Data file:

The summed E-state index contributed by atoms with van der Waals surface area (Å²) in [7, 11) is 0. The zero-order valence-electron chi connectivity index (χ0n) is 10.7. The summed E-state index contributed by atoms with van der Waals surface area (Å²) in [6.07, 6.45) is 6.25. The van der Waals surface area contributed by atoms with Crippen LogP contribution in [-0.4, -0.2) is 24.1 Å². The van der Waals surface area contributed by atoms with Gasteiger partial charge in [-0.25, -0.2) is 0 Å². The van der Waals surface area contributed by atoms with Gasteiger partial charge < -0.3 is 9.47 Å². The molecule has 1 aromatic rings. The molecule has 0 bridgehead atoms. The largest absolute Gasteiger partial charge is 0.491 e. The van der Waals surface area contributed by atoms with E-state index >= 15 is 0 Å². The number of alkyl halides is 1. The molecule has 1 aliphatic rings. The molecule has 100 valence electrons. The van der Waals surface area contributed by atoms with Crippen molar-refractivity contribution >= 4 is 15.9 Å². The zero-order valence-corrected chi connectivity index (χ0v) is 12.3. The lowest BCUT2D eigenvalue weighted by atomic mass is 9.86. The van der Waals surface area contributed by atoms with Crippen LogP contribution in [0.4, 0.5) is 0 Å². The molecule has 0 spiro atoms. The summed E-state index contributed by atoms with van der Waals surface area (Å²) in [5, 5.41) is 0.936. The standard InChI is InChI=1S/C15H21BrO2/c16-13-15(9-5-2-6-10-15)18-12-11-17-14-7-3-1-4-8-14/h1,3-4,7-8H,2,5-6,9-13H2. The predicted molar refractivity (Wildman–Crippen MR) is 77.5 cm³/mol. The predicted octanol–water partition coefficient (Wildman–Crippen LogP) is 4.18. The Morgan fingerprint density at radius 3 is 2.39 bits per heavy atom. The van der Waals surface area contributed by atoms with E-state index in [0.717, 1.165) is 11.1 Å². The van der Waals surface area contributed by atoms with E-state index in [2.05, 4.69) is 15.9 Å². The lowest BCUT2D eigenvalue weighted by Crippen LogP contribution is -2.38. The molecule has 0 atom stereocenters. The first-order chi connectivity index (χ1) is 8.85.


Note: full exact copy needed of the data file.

The summed E-state index contributed by atoms with van der Waals surface area (Å²) in [7, 11) is 0. The zero-order valence-electron chi connectivity index (χ0n) is 10.7. The summed E-state index contributed by atoms with van der Waals surface area (Å²) in [6.07, 6.45) is 6.25. The van der Waals surface area contributed by atoms with Crippen LogP contribution in [-0.4, -0.2) is 24.1 Å². The van der Waals surface area contributed by atoms with Gasteiger partial charge in [-0.25, -0.2) is 0 Å². The van der Waals surface area contributed by atoms with Gasteiger partial charge < -0.3 is 9.47 Å². The molecule has 1 aromatic rings. The molecule has 0 bridgehead atoms. The largest absolute Gasteiger partial charge is 0.491 e. The van der Waals surface area contributed by atoms with E-state index >= 15 is 0 Å². The number of alkyl halides is 1. The molecule has 1 aliphatic rings. The molecule has 100 valence electrons. The van der Waals surface area contributed by atoms with Crippen molar-refractivity contribution >= 4 is 15.9 Å². The zero-order valence-corrected chi connectivity index (χ0v) is 12.3. The lowest BCUT2D eigenvalue weighted by atomic mass is 9.86. The van der Waals surface area contributed by atoms with Crippen LogP contribution in [0.4, 0.5) is 0 Å². The molecule has 0 spiro atoms. The summed E-state index contributed by atoms with van der Waals surface area (Å²) in [5, 5.41) is 0.936. The standard InChI is InChI=1S/C15H21BrO2/c16-13-15(9-5-2-6-10-15)18-12-11-17-14-7-3-1-4-8-14/h1,3-4,7-8H,2,5-6,9-13H2. The predicted molar refractivity (Wildman–Crippen MR) is 77.5 cm³/mol. The predicted octanol–water partition coefficient (Wildman–Crippen LogP) is 4.18. The Morgan fingerprint density at radius 3 is 2.39 bits per heavy atom. The van der Waals surface area contributed by atoms with E-state index in [0.717, 1.165) is 11.1 Å². The van der Waals surface area contributed by atoms with E-state index in [2.05, 4.69) is 15.9 Å². The lowest BCUT2D eigenvalue weighted by Crippen LogP contribution is -2.38. The molecule has 0 atom stereocenters. The first-order chi connectivity index (χ1) is 8.85.